Urban Farming at Home – Part 3: The first harvest
My apologies for the long silence. Stuff has been a little hectic, a lot has been happening lately. I’m planning on becoming a freelancer, which for some reason means all sorts of bureaucratic fun in this country. There have also been some musical developments of which I can hopefully tell you more about soon (it’s semi-classified and involves a local Rotterdam hero on guitar). However, that doesn’t mean life in our balcony garden has stopped (spoiler: some has). And since I didn’t really want to deprive you, my dearest reader, of what’s going on here, I give you this little (but also kind of big) update.
Running into a bit of death
Transplanting the cucumbers and zucchinis outside wasn’t as successful as we hoped. The cucumbers have been unable to adapt to the other climate and it pretty quickly became clear that they weren’t going to make it. More bad luck happened to our ‘plants in a beer can’ project. The rucola is turning red and staying rather small, whilst the lettuce has been slowly falling apart. The main problem of the beer cans isn’t the fact that they’re made from metal, or that rust might have affected the crops, the problem is space; the beer cans simply do no provide enough room from the crops to spread their roots and absorb their needed water and nutrients, hence they still small and will eventually die.
Urban farming, but farming in general, is a matter of learning I guess. Trying out new stuff, some of it works, some of it doesn’t.
The new replaces the old
So whilst the cucumbers died, it did provide us with new opportunities. For some reason it makes me think of that cliche (I wonder if it’s actually true) that the Chinese word for ‘crisis’ is the same as for ‘opportunity’. The cucumber is dead, long live the new rucola!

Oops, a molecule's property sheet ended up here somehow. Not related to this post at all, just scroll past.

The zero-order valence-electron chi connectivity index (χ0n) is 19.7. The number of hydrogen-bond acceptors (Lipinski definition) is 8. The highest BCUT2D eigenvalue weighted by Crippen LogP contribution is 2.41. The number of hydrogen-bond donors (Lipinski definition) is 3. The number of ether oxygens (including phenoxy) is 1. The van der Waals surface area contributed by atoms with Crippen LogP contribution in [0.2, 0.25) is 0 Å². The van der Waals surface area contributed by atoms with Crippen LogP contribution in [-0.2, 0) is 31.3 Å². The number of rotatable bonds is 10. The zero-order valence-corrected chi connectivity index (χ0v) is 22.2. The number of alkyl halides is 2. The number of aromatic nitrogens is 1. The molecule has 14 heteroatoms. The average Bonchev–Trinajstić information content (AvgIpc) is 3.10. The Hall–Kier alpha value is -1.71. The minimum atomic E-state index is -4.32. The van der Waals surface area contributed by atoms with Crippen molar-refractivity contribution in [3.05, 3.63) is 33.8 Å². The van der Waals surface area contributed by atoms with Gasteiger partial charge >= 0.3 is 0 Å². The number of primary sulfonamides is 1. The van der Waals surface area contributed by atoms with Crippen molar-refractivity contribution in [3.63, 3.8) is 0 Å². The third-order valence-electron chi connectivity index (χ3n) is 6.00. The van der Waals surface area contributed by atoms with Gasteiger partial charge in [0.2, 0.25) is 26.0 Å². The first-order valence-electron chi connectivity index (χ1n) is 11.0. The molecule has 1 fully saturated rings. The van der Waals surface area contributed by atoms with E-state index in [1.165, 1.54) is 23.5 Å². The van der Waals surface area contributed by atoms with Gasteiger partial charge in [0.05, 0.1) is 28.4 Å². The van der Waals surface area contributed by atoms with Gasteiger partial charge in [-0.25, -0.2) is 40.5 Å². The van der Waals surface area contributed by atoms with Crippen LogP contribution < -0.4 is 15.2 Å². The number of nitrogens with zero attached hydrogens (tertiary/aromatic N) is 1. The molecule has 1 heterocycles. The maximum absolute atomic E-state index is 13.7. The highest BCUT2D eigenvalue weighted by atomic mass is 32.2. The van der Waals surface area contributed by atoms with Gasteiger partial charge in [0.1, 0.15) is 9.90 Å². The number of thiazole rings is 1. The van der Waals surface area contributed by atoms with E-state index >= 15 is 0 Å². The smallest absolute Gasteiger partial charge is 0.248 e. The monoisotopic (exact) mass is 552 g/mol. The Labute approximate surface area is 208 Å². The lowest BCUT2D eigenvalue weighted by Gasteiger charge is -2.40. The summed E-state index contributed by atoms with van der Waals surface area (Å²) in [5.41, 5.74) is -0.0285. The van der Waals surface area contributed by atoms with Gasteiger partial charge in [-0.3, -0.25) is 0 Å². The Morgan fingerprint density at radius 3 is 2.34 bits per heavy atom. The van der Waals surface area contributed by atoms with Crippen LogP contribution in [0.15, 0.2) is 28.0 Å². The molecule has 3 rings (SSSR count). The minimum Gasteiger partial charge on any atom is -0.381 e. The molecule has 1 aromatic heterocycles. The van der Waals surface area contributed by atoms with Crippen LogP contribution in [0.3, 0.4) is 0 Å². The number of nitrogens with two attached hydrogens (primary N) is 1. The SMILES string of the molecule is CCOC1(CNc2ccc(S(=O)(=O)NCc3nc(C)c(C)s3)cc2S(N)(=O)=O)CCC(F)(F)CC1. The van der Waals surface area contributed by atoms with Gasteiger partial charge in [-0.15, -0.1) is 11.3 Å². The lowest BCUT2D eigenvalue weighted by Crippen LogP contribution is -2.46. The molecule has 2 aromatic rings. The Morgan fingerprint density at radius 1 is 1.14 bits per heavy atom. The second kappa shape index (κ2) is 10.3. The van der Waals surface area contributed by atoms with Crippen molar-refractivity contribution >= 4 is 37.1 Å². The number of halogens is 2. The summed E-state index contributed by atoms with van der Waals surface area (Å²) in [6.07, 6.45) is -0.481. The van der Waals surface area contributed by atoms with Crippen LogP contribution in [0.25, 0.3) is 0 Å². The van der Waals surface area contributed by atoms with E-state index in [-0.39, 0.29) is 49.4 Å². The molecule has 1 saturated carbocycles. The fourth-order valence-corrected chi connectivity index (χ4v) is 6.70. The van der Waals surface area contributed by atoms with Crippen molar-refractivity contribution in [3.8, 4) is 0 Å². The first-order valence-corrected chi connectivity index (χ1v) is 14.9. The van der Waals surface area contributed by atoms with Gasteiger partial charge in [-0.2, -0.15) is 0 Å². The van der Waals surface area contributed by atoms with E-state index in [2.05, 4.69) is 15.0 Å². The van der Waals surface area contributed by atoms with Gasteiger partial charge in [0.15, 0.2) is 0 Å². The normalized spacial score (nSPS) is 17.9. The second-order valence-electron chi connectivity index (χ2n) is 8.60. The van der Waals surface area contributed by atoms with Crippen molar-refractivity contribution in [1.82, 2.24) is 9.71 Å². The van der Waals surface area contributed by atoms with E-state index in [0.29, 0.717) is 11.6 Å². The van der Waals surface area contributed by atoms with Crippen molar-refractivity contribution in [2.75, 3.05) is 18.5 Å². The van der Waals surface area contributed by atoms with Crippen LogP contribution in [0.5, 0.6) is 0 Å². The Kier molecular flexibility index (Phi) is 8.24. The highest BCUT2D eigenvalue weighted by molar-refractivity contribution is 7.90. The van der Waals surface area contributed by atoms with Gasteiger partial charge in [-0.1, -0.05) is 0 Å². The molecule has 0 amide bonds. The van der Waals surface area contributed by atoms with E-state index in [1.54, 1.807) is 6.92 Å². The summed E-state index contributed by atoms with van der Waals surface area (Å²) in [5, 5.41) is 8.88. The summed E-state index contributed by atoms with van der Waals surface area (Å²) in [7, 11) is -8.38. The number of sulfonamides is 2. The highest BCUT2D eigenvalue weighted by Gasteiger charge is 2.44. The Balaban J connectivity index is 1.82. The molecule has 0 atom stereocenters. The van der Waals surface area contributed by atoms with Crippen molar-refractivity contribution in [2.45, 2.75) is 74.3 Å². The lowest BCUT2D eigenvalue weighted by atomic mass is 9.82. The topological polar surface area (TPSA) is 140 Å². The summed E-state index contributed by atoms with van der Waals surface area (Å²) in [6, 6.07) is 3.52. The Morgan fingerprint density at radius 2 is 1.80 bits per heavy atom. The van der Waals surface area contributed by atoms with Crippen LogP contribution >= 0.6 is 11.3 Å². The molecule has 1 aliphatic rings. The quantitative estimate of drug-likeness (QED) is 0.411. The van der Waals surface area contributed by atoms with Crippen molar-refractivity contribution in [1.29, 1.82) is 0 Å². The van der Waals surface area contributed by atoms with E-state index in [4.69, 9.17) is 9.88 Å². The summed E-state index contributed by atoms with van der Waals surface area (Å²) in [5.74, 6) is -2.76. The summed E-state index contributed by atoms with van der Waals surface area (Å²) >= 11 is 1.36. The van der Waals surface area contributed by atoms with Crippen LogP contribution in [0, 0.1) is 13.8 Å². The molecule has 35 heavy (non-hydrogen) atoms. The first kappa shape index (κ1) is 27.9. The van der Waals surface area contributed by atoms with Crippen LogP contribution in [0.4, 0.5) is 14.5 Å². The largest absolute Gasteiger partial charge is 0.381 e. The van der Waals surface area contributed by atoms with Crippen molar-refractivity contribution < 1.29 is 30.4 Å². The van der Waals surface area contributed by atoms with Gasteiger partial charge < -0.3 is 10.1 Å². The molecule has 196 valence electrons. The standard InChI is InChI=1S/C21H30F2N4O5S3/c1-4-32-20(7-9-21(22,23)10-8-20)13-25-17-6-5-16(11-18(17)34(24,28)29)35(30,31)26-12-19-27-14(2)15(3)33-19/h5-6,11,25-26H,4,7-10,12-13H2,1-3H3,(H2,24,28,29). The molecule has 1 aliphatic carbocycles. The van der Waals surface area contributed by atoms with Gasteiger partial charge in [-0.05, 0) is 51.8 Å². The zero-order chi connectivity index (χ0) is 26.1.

My mom gave us some rucola to grow and whilst it had been waiting in its plastic little incubator for weeks, we finally had the space to put it in a planter. Too bad the photos here aren’t too recent. The rucola has been growing like crazy!
Speaking of stuff that has been growing like crazy, the zucchini has been adapting rather well. At first we thought it would have died alongside the cucumbers, but they’ve been growing and growing and growing. The same goes for the lettuce that was growing in the planters…
The first harvest…
Finally! And yes, for some reason that title does remind me of an Invader Zim episode (there, I said it!).
After weeks of watering, watching, worrying and scaring away magpies we finally get to enjoy the fruits (or should I say vegetables) of our labours. The lettuce and some of the onions became too big, so we had to harvest them. It’s really cool to do that sort of thing. The last time I harvested crops was when I was in the Ocucaje region in Peru, researching the irrigation techniques used by the farmers there. We would go into the fields and hit mangos out of trees with sticks whilst drinking vast quantities of pisco. Fun times in the name of science!
But this time no drunk farmers and no deep conversations about water laws. This time we had a lovely salad!
I apologize for not having more up to date photos at this time. It’s very cool to see how some of the crops have been growing. The pees are growing towards the light, which looks very strange. They kind of move as if they’re a giant swarm of fishes or something. The bell peppers and cauliflowers are also growing like mad, wonder when we can harvest them.
So I’ll do my best to write a new update soon with a lot of photos! Also apologies for not giving you more updates on the whole food crisis/Monsanto story, haven’t been paying that much attention to it since time hasn’t been on my side. Expect more ranting on that in the future!
On a totally random note, an anthropological blog has been writing about my little endeavours. Be warned, it’s in Dutch, and it’s mostly about anthropology.
If you’ve been growing your own food as well, let me know by posting a comment. I’m very curious to see what you’ve been doing!